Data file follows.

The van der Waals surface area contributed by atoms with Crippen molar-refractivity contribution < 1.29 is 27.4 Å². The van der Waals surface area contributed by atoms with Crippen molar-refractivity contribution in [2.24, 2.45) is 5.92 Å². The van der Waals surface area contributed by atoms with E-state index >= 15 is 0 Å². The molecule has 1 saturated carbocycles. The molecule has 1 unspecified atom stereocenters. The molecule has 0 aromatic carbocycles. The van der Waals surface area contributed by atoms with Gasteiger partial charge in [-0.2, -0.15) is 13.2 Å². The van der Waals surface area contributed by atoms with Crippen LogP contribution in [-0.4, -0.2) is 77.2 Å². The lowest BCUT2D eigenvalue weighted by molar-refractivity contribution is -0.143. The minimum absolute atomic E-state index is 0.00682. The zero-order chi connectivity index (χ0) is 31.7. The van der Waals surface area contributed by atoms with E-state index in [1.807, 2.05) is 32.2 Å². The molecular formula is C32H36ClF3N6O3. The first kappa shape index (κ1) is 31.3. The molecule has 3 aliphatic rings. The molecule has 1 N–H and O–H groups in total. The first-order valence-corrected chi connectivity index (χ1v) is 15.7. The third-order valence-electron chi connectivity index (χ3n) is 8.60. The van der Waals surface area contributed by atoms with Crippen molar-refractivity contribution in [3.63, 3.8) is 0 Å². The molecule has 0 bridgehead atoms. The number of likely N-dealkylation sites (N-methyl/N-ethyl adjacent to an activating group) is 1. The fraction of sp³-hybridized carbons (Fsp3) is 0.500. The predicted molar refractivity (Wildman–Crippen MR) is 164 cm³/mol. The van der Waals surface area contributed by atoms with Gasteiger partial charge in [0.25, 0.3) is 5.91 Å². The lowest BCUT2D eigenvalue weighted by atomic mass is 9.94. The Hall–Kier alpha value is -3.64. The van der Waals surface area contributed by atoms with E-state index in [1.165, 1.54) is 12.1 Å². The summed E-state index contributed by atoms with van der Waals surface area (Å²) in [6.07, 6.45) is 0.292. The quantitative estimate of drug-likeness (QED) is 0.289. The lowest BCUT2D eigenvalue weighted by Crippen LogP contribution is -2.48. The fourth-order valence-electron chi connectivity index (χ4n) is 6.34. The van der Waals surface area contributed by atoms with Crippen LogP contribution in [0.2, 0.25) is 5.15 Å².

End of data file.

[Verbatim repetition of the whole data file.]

The van der Waals surface area contributed by atoms with Crippen molar-refractivity contribution < 1.29 is 27.4 Å². The van der Waals surface area contributed by atoms with Crippen molar-refractivity contribution in [2.24, 2.45) is 5.92 Å². The van der Waals surface area contributed by atoms with E-state index >= 15 is 0 Å². The molecule has 1 saturated carbocycles. The molecule has 1 unspecified atom stereocenters. The molecule has 0 aromatic carbocycles. The van der Waals surface area contributed by atoms with Gasteiger partial charge in [-0.2, -0.15) is 13.2 Å². The van der Waals surface area contributed by atoms with Crippen LogP contribution in [-0.4, -0.2) is 77.2 Å². The lowest BCUT2D eigenvalue weighted by molar-refractivity contribution is -0.143. The minimum absolute atomic E-state index is 0.00682. The zero-order chi connectivity index (χ0) is 31.7. The van der Waals surface area contributed by atoms with E-state index in [1.807, 2.05) is 32.2 Å². The molecular formula is C32H36ClF3N6O3. The first kappa shape index (κ1) is 31.3. The molecule has 3 aliphatic rings. The molecule has 1 N–H and O–H groups in total. The first-order valence-corrected chi connectivity index (χ1v) is 15.7. The third-order valence-electron chi connectivity index (χ3n) is 8.60. The van der Waals surface area contributed by atoms with Crippen molar-refractivity contribution in [3.63, 3.8) is 0 Å². The molecule has 0 bridgehead atoms. The number of likely N-dealkylation sites (N-methyl/N-ethyl adjacent to an activating group) is 1. The fraction of sp³-hybridized carbons (Fsp3) is 0.500. The predicted molar refractivity (Wildman–Crippen MR) is 164 cm³/mol. The van der Waals surface area contributed by atoms with Gasteiger partial charge in [0.25, 0.3) is 5.91 Å². The lowest BCUT2D eigenvalue weighted by atomic mass is 9.94. The Hall–Kier alpha value is -3.64. The van der Waals surface area contributed by atoms with E-state index in [1.165, 1.54) is 12.1 Å². The summed E-state index contributed by atoms with van der Waals surface area (Å²) in [6.07, 6.45) is 0.292. The quantitative estimate of drug-likeness (QED) is 0.289. The lowest BCUT2D eigenvalue weighted by Crippen LogP contribution is -2.48. The fourth-order valence-electron chi connectivity index (χ4n) is 6.34. The van der Waals surface area contributed by atoms with Crippen LogP contribution in [0.2, 0.25) is 5.15 Å².